New World army ants are known for their self-organized swarm raids accross the forest searching for food. They form a dense carpet of ants being able to attack much larger animals like larger insects and even lizards. In order to form the swarm, the ants orient themselves by tactual stimulation and by chemical trails laid by other ants. While this system is very effective, it has a potential mode of failure. Sometimes, these ants can get trapped in a circular movement, where the tactual stimulation and the chemical trails will lead to a positive feedback towards moving in a circle. Such behavior has been observed several times in natural environment, it is also relatively easy to reproduce the behavior under lab conditions. In a paper from 1944, T.C. Schneirla elaborates the initial conditions for circling army ants. Under heavy rainfall, these ants tend to move together in a small area. After the rainfall, ants at the margin of the huddle will tend to move around first. They will mostly follow the peripheral of the group due to tactual stimulation and thus create a circular trail of chemicals, which will be followed by the other ants. Army ants have been observed to be circling until they die of dehydration. This example shows that even systems which are evolved and hardened by billions of years of evolution (for organisms in general, ants came into existence about 130 million years ago when they split from the wasps) can be trapped in unwanted behavior.

The DEMESOS project

DEMESOS stands for Design Methods for Self-Organizing Systems and is a research project funded by Lakeside Labs. The goal of the DEMESOS research project is to elaborate basic concepts for a straightforward generic design process for creating self-organizing solutions, consisting of the stages modeling, simulation and iteration, validation, re-iteration or deployment. A way to achieve this is to evolve control systems as distributed cyberbrains controlling the agents of a complex system.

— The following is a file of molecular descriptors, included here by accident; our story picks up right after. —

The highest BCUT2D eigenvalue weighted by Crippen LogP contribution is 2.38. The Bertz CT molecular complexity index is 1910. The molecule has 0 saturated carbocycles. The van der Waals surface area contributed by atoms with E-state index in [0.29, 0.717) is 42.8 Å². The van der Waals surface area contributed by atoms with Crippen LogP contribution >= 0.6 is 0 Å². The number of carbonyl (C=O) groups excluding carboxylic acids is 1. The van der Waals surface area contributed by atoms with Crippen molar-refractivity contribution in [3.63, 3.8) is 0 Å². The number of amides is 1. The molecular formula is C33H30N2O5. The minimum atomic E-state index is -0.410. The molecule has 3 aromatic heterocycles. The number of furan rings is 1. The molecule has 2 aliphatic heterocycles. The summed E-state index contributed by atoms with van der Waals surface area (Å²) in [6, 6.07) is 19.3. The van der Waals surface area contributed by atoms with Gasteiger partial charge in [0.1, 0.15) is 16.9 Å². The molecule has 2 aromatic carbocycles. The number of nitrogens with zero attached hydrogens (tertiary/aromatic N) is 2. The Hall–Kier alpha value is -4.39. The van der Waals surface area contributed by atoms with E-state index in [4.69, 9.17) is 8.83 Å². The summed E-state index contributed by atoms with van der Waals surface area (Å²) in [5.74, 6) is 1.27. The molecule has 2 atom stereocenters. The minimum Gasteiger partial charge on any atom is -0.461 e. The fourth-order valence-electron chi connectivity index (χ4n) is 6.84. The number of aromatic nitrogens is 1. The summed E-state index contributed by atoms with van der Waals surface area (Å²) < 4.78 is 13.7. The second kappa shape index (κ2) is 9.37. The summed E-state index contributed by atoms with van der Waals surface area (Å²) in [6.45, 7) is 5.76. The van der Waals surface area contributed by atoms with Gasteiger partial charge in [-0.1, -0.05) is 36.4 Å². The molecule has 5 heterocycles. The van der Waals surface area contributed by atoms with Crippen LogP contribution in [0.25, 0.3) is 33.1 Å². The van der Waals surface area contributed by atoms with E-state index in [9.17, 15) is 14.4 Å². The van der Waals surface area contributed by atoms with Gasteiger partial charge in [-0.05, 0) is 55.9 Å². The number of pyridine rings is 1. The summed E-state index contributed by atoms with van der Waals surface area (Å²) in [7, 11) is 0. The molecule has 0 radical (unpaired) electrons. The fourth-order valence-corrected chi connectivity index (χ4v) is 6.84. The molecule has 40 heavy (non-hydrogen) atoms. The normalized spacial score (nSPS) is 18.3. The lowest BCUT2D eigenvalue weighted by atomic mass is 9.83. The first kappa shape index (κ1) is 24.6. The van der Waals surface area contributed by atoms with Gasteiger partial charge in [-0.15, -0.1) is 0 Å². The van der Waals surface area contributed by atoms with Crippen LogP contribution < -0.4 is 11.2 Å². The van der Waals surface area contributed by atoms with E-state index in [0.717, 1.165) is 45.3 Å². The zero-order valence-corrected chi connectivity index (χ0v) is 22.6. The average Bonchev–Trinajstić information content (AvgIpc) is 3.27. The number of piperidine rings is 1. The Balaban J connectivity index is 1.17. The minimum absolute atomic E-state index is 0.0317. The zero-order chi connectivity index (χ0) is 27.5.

The dark side of self organization

When reading books or articles on self-organization, they usually emphasize its amazing effects. Animals develop beautiful skin patterns, social insects achieve wonderful tasks with their hive mind and cities organize themselves despite of lack of central management. Much more sparsely, the more dangerous, negatives examples can be found. To give just a few: The principle of pulse coupled oscillators causes perodic cycle oscillators to globally synchronize even if the oscillators are only localla coupled. An example for this is the handclapping of an audience, but to some extend, also the synchronized regular military step of marching armies. On structures that itself can exhibit an oscillation behavior this can lead to the resonance disaster. In 1850, 485 french soldiers walked over a suspenion bridge in military step which led to resonance oscillations and finally made the brigde collapse; 226 soldiers died. Similar events happened in 1831 to Broughton's suspenion bridge and to Millennium Bridge in London (which did not crash, but moved heavily because of just 160 people). For this reason, the German Straßenverkehrsordnung contains a special paragraph prohibiting military step on brigdes.
Another example for unwanted self organization is the emergence of traffic jams from small disturbations in dense traffic flow. Assuming one driver has to break a little bit, this would cause the following car to come too close, the respective driver has to brake even harder to compensate. This means an even stronger decceleration for the next car and so on. On a global scale, a wave of stopped or slowed down cars can be observed running in the opposite direction of the traffic. Regulating the cars down to a lower speed limit can avoid the emergence of this problem and therefore increase traffic troughput depite to a reduced speed limit.